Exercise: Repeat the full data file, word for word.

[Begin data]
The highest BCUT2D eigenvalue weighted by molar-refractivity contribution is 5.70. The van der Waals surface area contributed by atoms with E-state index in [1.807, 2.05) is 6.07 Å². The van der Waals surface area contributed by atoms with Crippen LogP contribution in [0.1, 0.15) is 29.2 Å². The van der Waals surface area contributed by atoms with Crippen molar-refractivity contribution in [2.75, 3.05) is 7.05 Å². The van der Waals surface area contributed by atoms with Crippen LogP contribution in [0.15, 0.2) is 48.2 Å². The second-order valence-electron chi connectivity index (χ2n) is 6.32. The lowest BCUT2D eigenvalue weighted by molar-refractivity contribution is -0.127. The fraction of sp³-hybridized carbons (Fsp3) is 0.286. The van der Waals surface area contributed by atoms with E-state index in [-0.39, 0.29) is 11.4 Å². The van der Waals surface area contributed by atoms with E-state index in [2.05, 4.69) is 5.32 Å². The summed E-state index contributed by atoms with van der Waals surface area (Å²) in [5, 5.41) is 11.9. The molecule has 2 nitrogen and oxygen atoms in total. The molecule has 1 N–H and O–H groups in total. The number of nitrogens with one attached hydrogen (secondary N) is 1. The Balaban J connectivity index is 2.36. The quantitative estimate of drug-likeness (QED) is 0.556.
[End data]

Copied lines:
The highest BCUT2D eigenvalue weighted by molar-refractivity contribution is 5.70. The van der Waals surface area contributed by atoms with E-state index in [1.807, 2.05) is 6.07 Å². The van der Waals surface area contributed by atoms with Crippen LogP contribution in [0.1, 0.15) is 29.2 Å². The van der Waals surface area contributed by atoms with Crippen molar-refractivity contribution in [2.75, 3.05) is 7.05 Å². The van der Waals surface area contributed by atoms with Crippen LogP contribution in [0.15, 0.2) is 48.2 Å². The second-order valence-electron chi connectivity index (χ2n) is 6.32. The lowest BCUT2D eigenvalue weighted by molar-refractivity contribution is -0.127. The fraction of sp³-hybridized carbons (Fsp3) is 0.286. The van der Waals surface area contributed by atoms with E-state index in [-0.39, 0.29) is 11.4 Å². The van der Waals surface area contributed by atoms with E-state index in [2.05, 4.69) is 5.32 Å². The summed E-state index contributed by atoms with van der Waals surface area (Å²) in [5, 5.41) is 11.9. The molecule has 2 nitrogen and oxygen atoms in total. The molecule has 1 N–H and O–H groups in total. The number of nitrogens with one attached hydrogen (secondary N) is 1. The Balaban J connectivity index is 2.36. The quantitative estimate of drug-likeness (QED) is 0.556.